A Secret Too Well Kept: The NRS at 50

Turtle Pond Survey – Blue Oak Ranch (Web)
Researchers gather data in Turtle Pond at the Blue Oak Ranch Reserve, one of 39 properties across the University of California’s Natural Reserve System. Photo by Michael Hamilton.

From our coastal waters to the Sierra Nevada, more than half a million acres of land are protected by the University of California for scientific research, education, and public service. This Natural Reserve System is patchworked across 39 properties and provides undisturbed study sites for research that may have worldwide impact. Since these lands aren’t routinely open to the public, many people don’t realize these areas even exist. However, a lot of these reserves are accessible in ways that aren’t well known; they may be entry points for public hiking trails, locations for tours of unique Bay Area habitats, or places where citizen scientists are invited to help collect study data. On this fiftieth anniversary year of the NRS, perhaps an introduction to these sequestered spots is overdue.

Eight NRS parcels are scattered around the Bay Area. Some better known locations may be the wildflower displays at the Jepson Prairie Reserve in northeastern Solano County; Año Nuevo Island Reserve, a key breeding ground for northern elephant seals; or Stebbins Cold Canyon Reserve, which backs up to public trails on the Putah Creek Wildlife Area next to Lake Berryessa. Other local NRS sites include Bodega Marine Reserve, McLaughlin Natural Reserve, Quail Ridge Reserve, Younger Lagoon Reserve, and the Blue Oak Ranch Reserve in the foothills below the Lick Observatory on Mount Hamilton.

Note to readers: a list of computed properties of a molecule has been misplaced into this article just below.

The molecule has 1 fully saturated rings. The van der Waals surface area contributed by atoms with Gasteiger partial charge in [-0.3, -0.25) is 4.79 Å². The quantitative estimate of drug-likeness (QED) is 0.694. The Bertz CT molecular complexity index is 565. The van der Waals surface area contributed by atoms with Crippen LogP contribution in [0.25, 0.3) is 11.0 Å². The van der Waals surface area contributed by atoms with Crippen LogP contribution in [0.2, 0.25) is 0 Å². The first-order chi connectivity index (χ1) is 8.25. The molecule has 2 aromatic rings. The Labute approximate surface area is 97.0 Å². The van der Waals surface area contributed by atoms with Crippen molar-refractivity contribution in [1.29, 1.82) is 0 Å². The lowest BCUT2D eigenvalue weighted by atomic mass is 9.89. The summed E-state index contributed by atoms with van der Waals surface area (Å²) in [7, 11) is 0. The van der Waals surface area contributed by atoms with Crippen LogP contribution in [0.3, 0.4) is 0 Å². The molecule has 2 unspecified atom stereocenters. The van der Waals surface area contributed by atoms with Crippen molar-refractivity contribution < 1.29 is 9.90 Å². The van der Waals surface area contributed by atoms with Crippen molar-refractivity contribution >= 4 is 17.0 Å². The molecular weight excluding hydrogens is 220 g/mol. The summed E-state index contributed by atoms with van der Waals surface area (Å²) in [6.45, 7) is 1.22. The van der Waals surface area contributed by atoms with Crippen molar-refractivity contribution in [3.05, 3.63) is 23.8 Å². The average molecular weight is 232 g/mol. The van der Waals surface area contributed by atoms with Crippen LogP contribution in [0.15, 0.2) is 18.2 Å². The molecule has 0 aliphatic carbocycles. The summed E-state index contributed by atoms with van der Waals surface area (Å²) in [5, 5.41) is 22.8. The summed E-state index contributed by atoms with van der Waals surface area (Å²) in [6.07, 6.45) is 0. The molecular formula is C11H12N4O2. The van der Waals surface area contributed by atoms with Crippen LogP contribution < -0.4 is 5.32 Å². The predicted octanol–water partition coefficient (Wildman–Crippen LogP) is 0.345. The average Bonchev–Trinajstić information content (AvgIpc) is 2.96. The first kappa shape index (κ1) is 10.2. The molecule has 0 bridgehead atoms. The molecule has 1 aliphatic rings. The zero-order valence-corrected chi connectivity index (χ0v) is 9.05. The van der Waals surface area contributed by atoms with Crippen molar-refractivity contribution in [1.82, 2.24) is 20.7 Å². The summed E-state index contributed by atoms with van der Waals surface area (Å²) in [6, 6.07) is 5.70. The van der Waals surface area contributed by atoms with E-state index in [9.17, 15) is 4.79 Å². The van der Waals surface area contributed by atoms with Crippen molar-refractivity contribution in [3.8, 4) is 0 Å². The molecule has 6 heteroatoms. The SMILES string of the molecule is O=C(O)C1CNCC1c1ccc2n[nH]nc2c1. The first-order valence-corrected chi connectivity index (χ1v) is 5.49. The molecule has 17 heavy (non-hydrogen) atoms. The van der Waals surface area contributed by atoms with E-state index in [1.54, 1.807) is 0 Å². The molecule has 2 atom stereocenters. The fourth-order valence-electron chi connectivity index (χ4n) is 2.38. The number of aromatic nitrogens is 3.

The reserve system was established in 1965 with seven university-owned properties to preserve “living laboratories,” said Peggy Fiedler, director of the NRS. The need for pristine field sites was championed decades ago by Kenneth Norris, a UC professor of natural history who once lost his Palm Springs desert study site to bulldozers and building development. Norris cofounded the NRS (first named the Natural Land and Water Resources System) with acclaimed UCLA botanist Mildred Mathias and Wilbur Mayhew, a UC Riverside professor of zoology. Since then, the system has grown to encompass 759,000 acres through land donations and partnerships with land trusts or federal and state parks.

“Each reserve has a different ecosystem and a different ‘flavor’ based upon the interests and strengths of reserve manager or research scientists,” Fiedler said.

At the Blue Oak Ranch Reserve in San Jose, director Mike Hamilton is a self-professed technology geek with a doctorate in natural resources, policy, and planning. Since the property was donated to the NRS eight years ago, he’s been “instrumenting up” the 3,259-acre site with sensors, cameras, drones — and, someday, maybe robots — to help scientists monitor everything from soil moisture to mountain lion movements.

“Our mission is to extend our classrooms and laboratories on campus to the natural environment,” Hamilton said.